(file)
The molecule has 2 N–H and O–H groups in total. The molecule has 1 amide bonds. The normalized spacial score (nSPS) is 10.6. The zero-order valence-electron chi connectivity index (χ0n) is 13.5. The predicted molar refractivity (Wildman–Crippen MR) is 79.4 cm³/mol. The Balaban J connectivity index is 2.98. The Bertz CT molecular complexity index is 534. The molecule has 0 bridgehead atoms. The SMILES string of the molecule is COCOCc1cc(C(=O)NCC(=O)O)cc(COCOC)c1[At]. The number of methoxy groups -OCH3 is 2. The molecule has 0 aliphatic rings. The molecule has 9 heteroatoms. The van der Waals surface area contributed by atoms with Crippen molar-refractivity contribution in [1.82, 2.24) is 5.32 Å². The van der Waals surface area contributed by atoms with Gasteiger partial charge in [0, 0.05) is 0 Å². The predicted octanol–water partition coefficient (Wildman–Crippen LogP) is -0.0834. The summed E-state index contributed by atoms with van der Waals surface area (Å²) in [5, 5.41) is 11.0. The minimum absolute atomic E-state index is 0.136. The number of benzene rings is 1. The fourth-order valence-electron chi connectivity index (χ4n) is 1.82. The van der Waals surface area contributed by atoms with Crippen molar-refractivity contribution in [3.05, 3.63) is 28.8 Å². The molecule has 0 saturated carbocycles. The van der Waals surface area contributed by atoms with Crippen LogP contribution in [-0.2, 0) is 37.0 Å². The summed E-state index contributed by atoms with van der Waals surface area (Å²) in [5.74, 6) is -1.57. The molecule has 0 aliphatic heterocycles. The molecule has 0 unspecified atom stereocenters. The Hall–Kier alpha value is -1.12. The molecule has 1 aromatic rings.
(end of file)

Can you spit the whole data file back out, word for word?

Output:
The molecule has 2 N–H and O–H groups in total. The molecule has 1 amide bonds. The normalized spacial score (nSPS) is 10.6. The zero-order valence-electron chi connectivity index (χ0n) is 13.5. The predicted molar refractivity (Wildman–Crippen MR) is 79.4 cm³/mol. The Balaban J connectivity index is 2.98. The Bertz CT molecular complexity index is 534. The molecule has 0 bridgehead atoms. The SMILES string of the molecule is COCOCc1cc(C(=O)NCC(=O)O)cc(COCOC)c1[At]. The number of methoxy groups -OCH3 is 2. The molecule has 0 aliphatic rings. The molecule has 9 heteroatoms. The van der Waals surface area contributed by atoms with Crippen molar-refractivity contribution in [1.82, 2.24) is 5.32 Å². The van der Waals surface area contributed by atoms with Gasteiger partial charge in [0, 0.05) is 0 Å². The predicted octanol–water partition coefficient (Wildman–Crippen LogP) is -0.0834. The summed E-state index contributed by atoms with van der Waals surface area (Å²) in [5, 5.41) is 11.0. The minimum absolute atomic E-state index is 0.136. The number of benzene rings is 1. The fourth-order valence-electron chi connectivity index (χ4n) is 1.82. The van der Waals surface area contributed by atoms with Crippen molar-refractivity contribution in [3.05, 3.63) is 28.8 Å². The molecule has 0 saturated carbocycles. The van der Waals surface area contributed by atoms with Crippen LogP contribution in [-0.2, 0) is 37.0 Å². The summed E-state index contributed by atoms with van der Waals surface area (Å²) in [5.74, 6) is -1.57. The molecule has 0 aliphatic heterocycles. The molecule has 0 unspecified atom stereocenters. The Hall–Kier alpha value is -1.12. The molecule has 1 aromatic rings.